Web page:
Losing a baby seems to defy the natural life cycle. Older adults often feel they should die before younger generations. As a grandparent they may feel helpless and powerless because they couldn’t protect you as their adult child or their grandchild from this experience. Seeing the impact of the baby’s death on you, the parents, can be particularly hard for them.
As a grandparent how you support your adult child will depend on a number of factors. These include your relationship with your child, the circumstances of the loss, your health, and personal and financial resources. This loss may also bring up losses you’ve in the past.
Grandparents may feel this loss on more than 1 level. This isn’t always recognized. They’ve lost a grandchild to a stillbirth along with all the hopes and dreams they had for this new family member. Grandparents also grieve for you and your partner as you face this loss.
Grief is different for everyone. Each of us is affected by our gender, culture, and our learned styles of grieving. This includes our beliefs about how grief should be expressed and for how long. The important thing to remember is that there’s no right or wrong way to grieve.
What You Can Do
- It’s important to take care of yourself and keep up your strength by:
- eating well
- drinking plenty of water
- exercising every day
- getting enough rest and sleep
- Let yourself cry when you need to as this helps your children to feel supported in their grief.
- Write your feelings in a journal or read about grief.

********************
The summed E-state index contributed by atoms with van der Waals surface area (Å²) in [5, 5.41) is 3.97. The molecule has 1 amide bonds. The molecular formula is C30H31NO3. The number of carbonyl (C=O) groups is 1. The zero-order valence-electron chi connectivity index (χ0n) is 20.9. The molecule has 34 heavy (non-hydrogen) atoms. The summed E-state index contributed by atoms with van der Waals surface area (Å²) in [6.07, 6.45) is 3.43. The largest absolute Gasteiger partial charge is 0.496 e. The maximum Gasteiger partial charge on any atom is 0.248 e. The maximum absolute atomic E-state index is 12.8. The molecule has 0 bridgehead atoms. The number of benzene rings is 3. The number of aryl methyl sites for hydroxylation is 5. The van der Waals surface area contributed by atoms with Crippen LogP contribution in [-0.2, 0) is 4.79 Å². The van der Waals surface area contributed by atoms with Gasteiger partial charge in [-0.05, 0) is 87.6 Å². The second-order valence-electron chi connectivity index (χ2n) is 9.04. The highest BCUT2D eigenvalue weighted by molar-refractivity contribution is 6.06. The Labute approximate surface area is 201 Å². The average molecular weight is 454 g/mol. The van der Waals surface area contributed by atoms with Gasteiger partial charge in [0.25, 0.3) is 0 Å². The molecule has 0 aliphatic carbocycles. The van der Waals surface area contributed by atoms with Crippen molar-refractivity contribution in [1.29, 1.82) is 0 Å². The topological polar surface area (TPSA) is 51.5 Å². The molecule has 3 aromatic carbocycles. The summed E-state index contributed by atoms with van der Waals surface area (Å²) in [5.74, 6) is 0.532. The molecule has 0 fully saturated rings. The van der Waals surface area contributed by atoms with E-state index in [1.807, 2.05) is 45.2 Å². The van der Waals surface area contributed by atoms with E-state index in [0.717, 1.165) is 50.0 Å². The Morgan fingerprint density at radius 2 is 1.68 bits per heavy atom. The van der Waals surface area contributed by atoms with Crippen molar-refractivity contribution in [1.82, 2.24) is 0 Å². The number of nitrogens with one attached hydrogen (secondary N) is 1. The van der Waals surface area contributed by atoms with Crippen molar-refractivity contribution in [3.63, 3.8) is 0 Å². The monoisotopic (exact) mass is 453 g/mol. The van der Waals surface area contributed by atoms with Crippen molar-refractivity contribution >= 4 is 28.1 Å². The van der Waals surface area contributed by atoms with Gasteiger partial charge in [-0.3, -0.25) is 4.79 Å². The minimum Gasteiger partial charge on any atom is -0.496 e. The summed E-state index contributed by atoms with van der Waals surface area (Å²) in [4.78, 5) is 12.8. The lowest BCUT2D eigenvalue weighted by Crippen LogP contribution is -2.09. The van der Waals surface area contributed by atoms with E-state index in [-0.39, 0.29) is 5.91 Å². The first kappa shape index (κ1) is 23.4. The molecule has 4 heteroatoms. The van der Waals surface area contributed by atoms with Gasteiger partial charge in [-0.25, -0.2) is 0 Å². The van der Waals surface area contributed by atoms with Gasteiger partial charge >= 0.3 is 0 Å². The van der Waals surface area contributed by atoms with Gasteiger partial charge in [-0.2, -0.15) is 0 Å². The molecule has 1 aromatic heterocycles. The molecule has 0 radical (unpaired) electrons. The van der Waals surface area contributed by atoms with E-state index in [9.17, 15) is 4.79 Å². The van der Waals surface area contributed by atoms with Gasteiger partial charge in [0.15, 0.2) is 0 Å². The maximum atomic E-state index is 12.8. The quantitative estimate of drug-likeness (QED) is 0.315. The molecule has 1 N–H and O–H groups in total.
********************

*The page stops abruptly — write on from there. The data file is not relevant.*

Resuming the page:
- Do something physical in honour of your grandchild such as building a memory box, making a swing, or planting a garden.
- If you drink alcohol, limit how much you drink. Alcohol may numb the pain temporarily but it can also affect your ability to cope.
- Get help through a support group, counselling, or by talking to your friends. Find support other than from your child. They may be too overwhelmed with their own grief to support you. Contact grief programs in your area for more information.
How to Help your Adult Child
As a grandparent it’s important to support your child but respect and feel your grief in your own way. Grieving parents may not understand the depth of your grief. Look for support from other grandparents or professional counsellors as needed. Remember the grief of grandparents can be as intense and as painful as the grief of the bereaved parents. There is no time limit or right or wrong way to feel your grief over the loss of your grandchild.
- Respect the decisions they make at this time.
- Offer practical support such as help with meals, running errands, cleaning, driving, answering the phone, and providing child care if they have other children.
- Offer to help with funeral planning. Note that this might be something the parents want to do themselves.
- Offer to arrange for photos of the baby or take them yourself. Let the parents decide if and when they want to see them.
- Call the baby by name – most parents say hearing their baby’s name is “music to their ears.”
- Remember the baby and parents on special occasions. This can include birthdays, due date, anniversary of the baby’s death, Christmas or religious holidays, as appropriate, as well as Mother’s Day and Father’s Day.
- Include the grandchild when talking about the number of grandchildren you have.
- Make sure this grandchild has a place in your home. This can be done by displaying their photograph, hand or foot print, or something else representing the baby.
- Respect the parents’ wishes about what to do with the nursery. There’s no rule about when or if the nursery should be rearranged.